Although Shakespeare often shows women with power, it’s typically in a very unflattering and misogynistic light. For example, in the Tragedy of King Lear, Goneril and Regan get their power from deception and ambition. The exact opposite values that men of power are supposed to show. Cordelia, the only honorable woman, ended up without a home and essentially forgotten about by her sisters and her father.
Likewise, in the movie Ran by Akira Kurosawa, the women control the sons and get them to fight against their father. In one particular scene in the movie, Taro’s wife (Lady Kaede) is able to successfully convince him to take over the entire Ichimonji clan. Lady Kaede is the most prominent female character and while she has wonderful characteristics, like intelligence, her most powerful attributes seem to be the ones that allow her to fully run the kingdom down and create utter chaos.
In both stories, the most powerful man, Hidetora and Lear, are treated sympathetically despite their actions and madness, while the women, with the exception of Cordelia, have few redeeming qualities. Also, both stories show the downfall of the kingdom when the women are given their first glance at power. In King Lear, it occurred when his daughter obtained their land, and in Ran, it happened when the sons got married and their wives started demanding things.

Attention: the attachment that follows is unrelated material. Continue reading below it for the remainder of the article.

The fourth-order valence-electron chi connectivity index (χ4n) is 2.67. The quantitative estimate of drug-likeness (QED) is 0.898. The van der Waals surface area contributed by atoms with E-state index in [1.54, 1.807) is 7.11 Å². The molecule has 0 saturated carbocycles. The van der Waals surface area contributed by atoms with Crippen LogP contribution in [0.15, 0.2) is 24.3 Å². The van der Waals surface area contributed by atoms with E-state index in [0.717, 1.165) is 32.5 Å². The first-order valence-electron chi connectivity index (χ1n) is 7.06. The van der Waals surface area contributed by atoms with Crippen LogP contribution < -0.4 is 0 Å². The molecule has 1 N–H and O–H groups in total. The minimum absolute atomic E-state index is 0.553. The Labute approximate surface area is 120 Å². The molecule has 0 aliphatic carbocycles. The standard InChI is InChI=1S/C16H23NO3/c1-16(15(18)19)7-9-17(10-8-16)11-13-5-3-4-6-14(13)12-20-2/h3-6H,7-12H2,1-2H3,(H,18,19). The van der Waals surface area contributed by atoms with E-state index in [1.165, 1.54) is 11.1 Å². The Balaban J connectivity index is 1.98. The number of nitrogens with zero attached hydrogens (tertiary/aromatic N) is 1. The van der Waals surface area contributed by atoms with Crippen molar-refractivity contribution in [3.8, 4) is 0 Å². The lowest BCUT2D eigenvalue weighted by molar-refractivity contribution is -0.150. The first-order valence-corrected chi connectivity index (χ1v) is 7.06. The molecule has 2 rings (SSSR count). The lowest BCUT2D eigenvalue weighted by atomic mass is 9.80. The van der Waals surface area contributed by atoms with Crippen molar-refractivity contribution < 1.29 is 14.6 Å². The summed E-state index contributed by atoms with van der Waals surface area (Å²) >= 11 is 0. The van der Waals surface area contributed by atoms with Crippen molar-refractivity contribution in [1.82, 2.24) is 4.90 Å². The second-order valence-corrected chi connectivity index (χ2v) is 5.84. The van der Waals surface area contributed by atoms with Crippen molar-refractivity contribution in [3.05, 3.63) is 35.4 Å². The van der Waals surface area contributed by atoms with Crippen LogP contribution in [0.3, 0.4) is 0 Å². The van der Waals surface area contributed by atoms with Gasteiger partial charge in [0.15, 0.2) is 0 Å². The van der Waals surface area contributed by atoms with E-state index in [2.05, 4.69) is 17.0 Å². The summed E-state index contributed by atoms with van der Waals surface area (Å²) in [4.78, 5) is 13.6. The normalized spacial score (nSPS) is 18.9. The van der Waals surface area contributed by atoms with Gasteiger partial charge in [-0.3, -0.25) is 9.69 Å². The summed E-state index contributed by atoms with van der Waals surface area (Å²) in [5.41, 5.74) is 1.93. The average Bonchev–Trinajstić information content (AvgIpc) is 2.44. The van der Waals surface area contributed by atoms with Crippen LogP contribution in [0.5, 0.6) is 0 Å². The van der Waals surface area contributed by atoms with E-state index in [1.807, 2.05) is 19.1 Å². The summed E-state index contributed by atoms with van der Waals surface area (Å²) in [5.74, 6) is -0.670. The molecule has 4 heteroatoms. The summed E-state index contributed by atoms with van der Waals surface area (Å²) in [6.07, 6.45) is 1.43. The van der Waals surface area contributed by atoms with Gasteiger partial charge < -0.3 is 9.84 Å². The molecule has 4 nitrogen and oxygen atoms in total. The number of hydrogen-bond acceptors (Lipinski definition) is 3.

Shakespeare often explores power and ambition in women in his works, such as: Hamlet, Macbeth, Romeo and Juliet, and King Lear, however, like “The Taming of the Shrew”, the depiction is often of a small, disagreeably, aggressive, sneaky character like a shrew.